Their product is people, and it’s their job to sell their product into companies and receive payment for it.  However, once the rollercoaster starts to kick in, they lose a big placement to a competitor or they get their first rebate request, the rose tinted glasses start to fall off.  They receive their (often paltry) basic salary for months on end, whilst ‘building their desk’ so it’s no wonder that standards slip, and the mud slinging starts.  And by that, I mean, slinging as much of it at a wall as possible and seeing how much of it sticks.  Sending countless, often irrelevant candidates to businesses, whether the business is engaged with them or not, in the desperate hope that one of the candidates just might be what that business is looking for – and sometimes it works.

Then there’s the all-encompassing T&Cs.  If you’ve ever engaged with a traditional high street recruitment agency, you will know that their T&Cs are King.  The insurance policy for the buyer of candidates.  Focused around protecting the agency and using the candidate as a commodity.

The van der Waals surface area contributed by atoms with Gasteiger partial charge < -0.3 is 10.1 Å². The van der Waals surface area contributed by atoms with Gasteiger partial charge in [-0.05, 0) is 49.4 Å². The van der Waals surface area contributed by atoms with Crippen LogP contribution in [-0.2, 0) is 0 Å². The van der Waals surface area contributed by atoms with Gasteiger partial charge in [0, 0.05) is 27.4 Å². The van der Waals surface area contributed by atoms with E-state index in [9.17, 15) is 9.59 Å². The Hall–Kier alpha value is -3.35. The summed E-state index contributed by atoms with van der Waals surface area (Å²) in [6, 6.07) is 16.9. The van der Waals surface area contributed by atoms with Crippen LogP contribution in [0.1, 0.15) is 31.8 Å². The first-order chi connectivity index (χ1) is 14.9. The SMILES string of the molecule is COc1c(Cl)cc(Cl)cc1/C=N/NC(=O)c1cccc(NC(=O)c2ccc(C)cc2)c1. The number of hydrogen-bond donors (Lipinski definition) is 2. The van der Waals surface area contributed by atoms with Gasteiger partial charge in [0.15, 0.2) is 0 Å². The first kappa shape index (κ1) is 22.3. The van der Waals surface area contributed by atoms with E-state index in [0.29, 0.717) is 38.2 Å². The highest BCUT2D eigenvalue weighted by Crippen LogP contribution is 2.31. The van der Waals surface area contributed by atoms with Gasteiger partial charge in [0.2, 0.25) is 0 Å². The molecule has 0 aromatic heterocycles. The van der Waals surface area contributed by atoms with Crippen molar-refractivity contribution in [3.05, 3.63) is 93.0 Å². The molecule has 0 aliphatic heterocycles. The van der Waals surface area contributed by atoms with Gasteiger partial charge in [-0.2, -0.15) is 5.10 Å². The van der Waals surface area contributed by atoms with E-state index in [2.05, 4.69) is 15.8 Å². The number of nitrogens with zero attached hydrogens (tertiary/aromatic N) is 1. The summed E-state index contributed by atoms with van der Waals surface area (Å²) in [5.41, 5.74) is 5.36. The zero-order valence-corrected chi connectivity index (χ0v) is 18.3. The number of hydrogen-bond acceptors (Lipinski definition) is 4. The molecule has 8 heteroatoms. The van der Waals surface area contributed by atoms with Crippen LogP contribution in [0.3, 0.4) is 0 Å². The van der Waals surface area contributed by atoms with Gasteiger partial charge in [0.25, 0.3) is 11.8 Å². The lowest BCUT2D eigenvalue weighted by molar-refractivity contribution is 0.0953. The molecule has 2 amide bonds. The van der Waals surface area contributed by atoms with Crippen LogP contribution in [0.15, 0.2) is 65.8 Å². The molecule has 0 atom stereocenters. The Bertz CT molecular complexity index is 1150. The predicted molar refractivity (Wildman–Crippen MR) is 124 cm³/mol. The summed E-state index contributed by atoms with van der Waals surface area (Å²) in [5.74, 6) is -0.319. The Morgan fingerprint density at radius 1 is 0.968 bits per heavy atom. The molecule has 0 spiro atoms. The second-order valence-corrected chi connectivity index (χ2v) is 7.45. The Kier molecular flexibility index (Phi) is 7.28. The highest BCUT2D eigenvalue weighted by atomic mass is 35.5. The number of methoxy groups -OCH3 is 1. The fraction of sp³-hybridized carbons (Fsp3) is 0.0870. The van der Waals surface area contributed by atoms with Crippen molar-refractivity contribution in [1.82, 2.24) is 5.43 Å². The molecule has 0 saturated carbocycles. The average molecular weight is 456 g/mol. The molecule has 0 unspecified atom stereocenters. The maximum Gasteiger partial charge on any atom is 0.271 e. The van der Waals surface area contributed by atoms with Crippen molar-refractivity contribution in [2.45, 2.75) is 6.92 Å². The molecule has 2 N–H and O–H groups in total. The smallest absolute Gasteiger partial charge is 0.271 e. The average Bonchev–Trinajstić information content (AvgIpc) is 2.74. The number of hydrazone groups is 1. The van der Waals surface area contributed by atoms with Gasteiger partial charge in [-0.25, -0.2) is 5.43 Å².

This all paints the picture of an industry – despite its monetary worth – of a low value perception to the wider business community.  A necessary evil, as a business owner I know once described it.

The Business Ruins of COVID19

Fast forward here to 2020 and our tentative Post COVID19 landscape.  

Many businesses are still reeling and rebuilding in the wake of the pandemic, and part of that rebuilding will involve finding better ways of doing things.

Our business community is shifting rapidly into a value driven and knowledge transfer led environment.  We’re slowing down, becoming more mindful of the alliances we’re making and looking for long-term rather than quick fix.